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Sierra Leone Population

People in Sierra Leone

Sierra Leoner would be the correct name for the people of the country. For them, however, their ethnicity is more important than their nationality. A total of 16 peoples live in Sierra Leone.

The Temne and Mende people make up the majority of the population with 35 and 31 percent respectively. The Temne live mainly in the west and north of the country, the Mende in the south and east. Mende (like the Mandinka) belong to the Mandé peoples. Minorities are the Limba (8 percent) and the Kono (5 percent). Mandinka, Loko and Creoles each have 2 percent of the population.

The Creoles are descendants of freed or escaped slaves from the West Indies such as Jamaica and the United States. Great Britain also freed many slaves from slave ships after abolishing slavery in 1808 and brought them to Sierra Leone. Between 1787 and around 1855 a particularly large number of these freed slaves came to Sierra Leone. Many of these freed slaves settled in Freetown. This is one of the reasons why the city got its name: the city ​​of the free. The Creoles had close ties to the colonial power Great Britain. They held high positions in politics. Their language Krio is based on English.

42 out of 100 people in Sierra Leone live in the city. So the majority live in the country. However, people always move to the cities.

The children of Sierra Leone

Each woman in Sierra Leone has an average of 4.3 children. That is much. With us, each woman has an average of only 1.4 children. Children and young people in Sierra Leone make up a large proportion of the population. A little more than half of the population is under 18 years of age.

Infant mortality is 3.3 percent, child mortality 7.8 percent (as of 2018, ours: 0.2 and 0.3 percent). That means: more than three out of 100 newborn children die, almost eight out of 100 do not celebrate their first birthday. Sierra Leone has the fifth highest five-year-old mortality in the world (10.5 percent). The numbers may have gone down over the past few decades, but they're still way too high.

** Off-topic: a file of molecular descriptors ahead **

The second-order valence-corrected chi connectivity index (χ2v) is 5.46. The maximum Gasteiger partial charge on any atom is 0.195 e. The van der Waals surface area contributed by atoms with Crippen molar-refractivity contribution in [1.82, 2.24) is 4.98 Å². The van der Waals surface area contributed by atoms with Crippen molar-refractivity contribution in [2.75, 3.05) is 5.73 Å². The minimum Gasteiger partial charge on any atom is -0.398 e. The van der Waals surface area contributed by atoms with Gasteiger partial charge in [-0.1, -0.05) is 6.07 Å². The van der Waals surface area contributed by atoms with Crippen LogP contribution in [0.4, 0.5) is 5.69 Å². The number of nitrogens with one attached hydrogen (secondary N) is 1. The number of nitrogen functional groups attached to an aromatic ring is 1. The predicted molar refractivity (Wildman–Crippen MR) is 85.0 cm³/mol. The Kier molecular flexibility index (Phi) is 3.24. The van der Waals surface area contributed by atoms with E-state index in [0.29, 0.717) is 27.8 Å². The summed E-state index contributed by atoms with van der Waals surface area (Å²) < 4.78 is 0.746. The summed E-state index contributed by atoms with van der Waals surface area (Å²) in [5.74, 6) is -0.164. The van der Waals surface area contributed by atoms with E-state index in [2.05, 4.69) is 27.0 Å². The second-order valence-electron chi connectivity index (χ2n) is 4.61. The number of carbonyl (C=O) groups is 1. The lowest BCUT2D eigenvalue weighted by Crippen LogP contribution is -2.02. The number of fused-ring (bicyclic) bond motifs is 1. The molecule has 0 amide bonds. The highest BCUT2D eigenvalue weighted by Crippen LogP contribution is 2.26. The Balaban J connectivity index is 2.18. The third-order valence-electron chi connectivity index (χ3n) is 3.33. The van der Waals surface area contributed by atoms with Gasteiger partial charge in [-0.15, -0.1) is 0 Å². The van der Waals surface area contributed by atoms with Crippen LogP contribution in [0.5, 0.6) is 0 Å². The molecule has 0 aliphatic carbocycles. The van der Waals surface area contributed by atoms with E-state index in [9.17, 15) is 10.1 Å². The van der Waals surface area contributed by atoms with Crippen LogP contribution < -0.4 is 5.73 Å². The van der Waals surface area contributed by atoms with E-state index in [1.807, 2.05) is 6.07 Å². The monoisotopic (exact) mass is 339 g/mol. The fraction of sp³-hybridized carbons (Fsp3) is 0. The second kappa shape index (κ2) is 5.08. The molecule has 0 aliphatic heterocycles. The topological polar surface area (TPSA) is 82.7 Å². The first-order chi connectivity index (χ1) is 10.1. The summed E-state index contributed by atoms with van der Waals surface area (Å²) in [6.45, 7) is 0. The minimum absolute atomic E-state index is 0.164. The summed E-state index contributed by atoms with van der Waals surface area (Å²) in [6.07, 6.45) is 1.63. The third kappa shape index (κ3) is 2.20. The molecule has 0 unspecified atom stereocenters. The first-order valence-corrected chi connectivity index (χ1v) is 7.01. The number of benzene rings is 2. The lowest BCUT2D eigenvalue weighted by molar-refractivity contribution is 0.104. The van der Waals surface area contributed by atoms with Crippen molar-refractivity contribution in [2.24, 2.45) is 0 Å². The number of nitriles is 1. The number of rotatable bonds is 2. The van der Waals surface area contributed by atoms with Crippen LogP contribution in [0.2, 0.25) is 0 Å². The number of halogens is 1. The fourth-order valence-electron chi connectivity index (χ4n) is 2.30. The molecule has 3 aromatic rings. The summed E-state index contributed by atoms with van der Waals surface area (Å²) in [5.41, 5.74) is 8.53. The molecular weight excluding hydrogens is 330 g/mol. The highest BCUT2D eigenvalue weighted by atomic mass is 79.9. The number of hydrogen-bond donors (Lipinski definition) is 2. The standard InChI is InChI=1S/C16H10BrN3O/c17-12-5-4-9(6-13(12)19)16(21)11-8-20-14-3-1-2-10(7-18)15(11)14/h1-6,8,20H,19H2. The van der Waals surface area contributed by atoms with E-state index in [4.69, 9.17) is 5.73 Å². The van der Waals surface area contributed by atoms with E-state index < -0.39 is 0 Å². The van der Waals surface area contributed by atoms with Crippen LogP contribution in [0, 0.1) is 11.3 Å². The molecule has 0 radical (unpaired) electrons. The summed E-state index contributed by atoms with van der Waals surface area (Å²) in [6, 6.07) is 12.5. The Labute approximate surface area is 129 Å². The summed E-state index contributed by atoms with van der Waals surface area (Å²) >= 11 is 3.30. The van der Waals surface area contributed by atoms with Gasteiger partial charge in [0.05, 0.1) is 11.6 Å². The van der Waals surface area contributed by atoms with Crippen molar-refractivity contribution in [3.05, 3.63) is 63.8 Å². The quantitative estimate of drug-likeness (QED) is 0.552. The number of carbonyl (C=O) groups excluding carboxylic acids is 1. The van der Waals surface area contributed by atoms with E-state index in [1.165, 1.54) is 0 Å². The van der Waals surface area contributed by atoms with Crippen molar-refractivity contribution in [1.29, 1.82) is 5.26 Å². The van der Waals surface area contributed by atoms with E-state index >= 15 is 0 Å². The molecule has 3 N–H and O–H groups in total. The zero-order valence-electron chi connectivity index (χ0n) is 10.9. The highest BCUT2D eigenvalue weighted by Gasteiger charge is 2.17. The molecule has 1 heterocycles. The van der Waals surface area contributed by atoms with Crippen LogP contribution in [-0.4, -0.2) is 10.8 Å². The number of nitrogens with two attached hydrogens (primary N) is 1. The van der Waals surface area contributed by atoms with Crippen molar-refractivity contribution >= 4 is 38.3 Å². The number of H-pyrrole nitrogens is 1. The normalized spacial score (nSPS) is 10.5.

Languages in Sierra Leone

The official language is English and so classes in the school are also in English. The most common language, however, is Krio. This is a Creole language based on English and adopted African elements, especially from the Yoruba and Igbo, as many freed slaves belonged to these peoples. But French and Portuguese words also had an influence on Krio. The Krio word pickin, for example, comes from the Portuguese pequeno (small) and means child.

Krio is used today as the lingua franca with which the different ethnic groups communicate with one another. 10 percent of the population speak Krio as their mother tongue, almost the entire rest of the population speaks it as a second language.

How is Krio written?

Krio is written in Latin letters. There are no Q and X, but three letters from the African alphabet: Ɛ, Ŋ and Ɔ. Written it looks like this, for example: Ɛvribɔdi bɔn fri ɛn gɛt in yon rayt, nɔn wan nɔ pas in kɔmpin. That means: Everyone is born free and equal in dignity and justice.

If you want to say hello to someone, it means: Kushe . And Wetin na yu nem? means "What's your name?" You then answer, for example, Mi nem Jemz. ("My name is James."). By the way, the girl's name is Titi and Bobo's name is boy.

Languages ​​of the People

But every people in Sierra Leone also has its own language. Since Temne and Mende make up more than 60 percent of the population, their languages ​​are also the most widely spoken: Temne more in the west and north, Mende in the south and east.

Religions in Sierra Leone

71 percent of the population of Sierra Leone are Muslims, so they belong to Islam. Christians are 27 percent, the majority (18 percent) are Protestants. The remaining 2 percent follow traditional religions or do not profess any religion.


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